In a previous article, we explained why you benefit from having a medical marijuana doctor. We used the example of a cancer patient on chemotherapy using multiple pharmaceutical drugs who experienced negative drug interactions using marijuana.
In states where a medical marijuana doctor recommendation is required for you to benefit from legalization, the need for a doctor is obvious, especially if state law allows qualified patients to grow their own cannabis.
But in most situations, even if you are merely a “recreational” marijuana user, you could get good info and advice from a medically-trained, science-based cannabis expert.
Problem is, most physicians who advertise themselves as medical marijuana doctors are just regular generalist doctors with no special knowledge about cannabis who decide to get into the medical marijuana industry to make a lot of money fast and easy.
I know this from personal experience and from journalistic research. I’ve contacted nearly 30 so-called medical marijuana doctors, and when I lived in a state that required me to spend several hundred dollars a year on a doctor’s marijuana recommendation, I visited several doctors.
What I discovered was that none of them specialized in cannabis medicine. They knew less about cannabis than I knew.
The typical appointment with these folks was me filling out a form, the doctor talking to me for a couple of minutes, and then being handed the official documents necessary for a medical cannabis card. There was no exam. No questions about my health.
When I queried these docs about the latest cannabis research, they didn’t know of any.
Their ideas about “safe cannabis use,” the differences between Sativa and Indica, marijuana’s medical benefits, and how to use cannabis in a healthy, active lifestyle were full of laughable inaccuracies.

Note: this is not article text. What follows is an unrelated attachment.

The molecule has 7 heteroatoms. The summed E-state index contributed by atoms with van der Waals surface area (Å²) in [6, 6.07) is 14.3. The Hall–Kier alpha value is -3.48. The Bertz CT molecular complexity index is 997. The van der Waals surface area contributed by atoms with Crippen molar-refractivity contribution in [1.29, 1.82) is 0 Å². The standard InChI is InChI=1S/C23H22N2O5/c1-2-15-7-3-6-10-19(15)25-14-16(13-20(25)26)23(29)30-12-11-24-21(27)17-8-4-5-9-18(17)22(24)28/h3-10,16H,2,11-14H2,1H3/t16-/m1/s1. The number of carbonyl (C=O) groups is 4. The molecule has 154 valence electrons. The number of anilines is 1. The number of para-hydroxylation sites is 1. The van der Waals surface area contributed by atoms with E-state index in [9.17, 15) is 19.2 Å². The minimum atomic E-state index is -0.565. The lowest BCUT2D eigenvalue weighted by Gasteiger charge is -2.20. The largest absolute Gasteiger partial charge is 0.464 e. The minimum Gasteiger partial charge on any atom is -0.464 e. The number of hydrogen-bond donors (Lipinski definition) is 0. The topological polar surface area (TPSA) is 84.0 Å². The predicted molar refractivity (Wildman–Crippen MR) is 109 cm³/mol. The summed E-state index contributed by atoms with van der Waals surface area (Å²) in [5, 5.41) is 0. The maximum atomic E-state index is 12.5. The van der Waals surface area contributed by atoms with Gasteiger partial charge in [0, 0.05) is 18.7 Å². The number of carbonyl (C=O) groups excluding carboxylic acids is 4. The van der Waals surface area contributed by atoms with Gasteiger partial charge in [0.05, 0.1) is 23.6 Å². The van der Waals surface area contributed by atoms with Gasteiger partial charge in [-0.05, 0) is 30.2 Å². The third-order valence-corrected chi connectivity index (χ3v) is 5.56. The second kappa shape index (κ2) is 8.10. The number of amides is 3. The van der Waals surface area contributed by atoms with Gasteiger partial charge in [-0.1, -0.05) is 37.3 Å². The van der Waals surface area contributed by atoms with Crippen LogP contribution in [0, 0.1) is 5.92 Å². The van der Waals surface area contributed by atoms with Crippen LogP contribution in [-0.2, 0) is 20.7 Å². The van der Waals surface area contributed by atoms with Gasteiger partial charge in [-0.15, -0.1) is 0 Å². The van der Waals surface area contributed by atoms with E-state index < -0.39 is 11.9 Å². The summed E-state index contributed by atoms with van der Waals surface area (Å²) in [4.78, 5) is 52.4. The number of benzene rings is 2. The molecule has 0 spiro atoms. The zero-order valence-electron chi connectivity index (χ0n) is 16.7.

And the sad fact is also that many doctors, not just medical marijuana doctors, are uncaring, unprofessional individuals who don’t really care about you—they’re merely profiteers.
The least-expensive medical cannabis doctor appointment I ever had cost $135, and in some places where there were few doctors or a doctor monopoly, it cost $200 or more, especially for the first appointment.
I was particularly indignant when medical marijuana doctors covertly affiliated with corporate marijuana dispensaries or product brands hyped specific dispensaries and products during a medical appointment. One doctor offered me a discount coupon for 15% off dab products at a specific local dispensary.
That’s why I’m giving you these methods of finding out if a doctor is worth going to. Before you book an appointment, do the following:
- Read everything on the doctor’s website, especially the doctor’s qualifications, credentials, testimonials and all information about cannabis.
- Look at online reviews of the doctor and his office.
- Check out the state’s medical licensing database to see if the doctor’s license is current, valid, and if any complaints or disciplinary actions have been filed against him.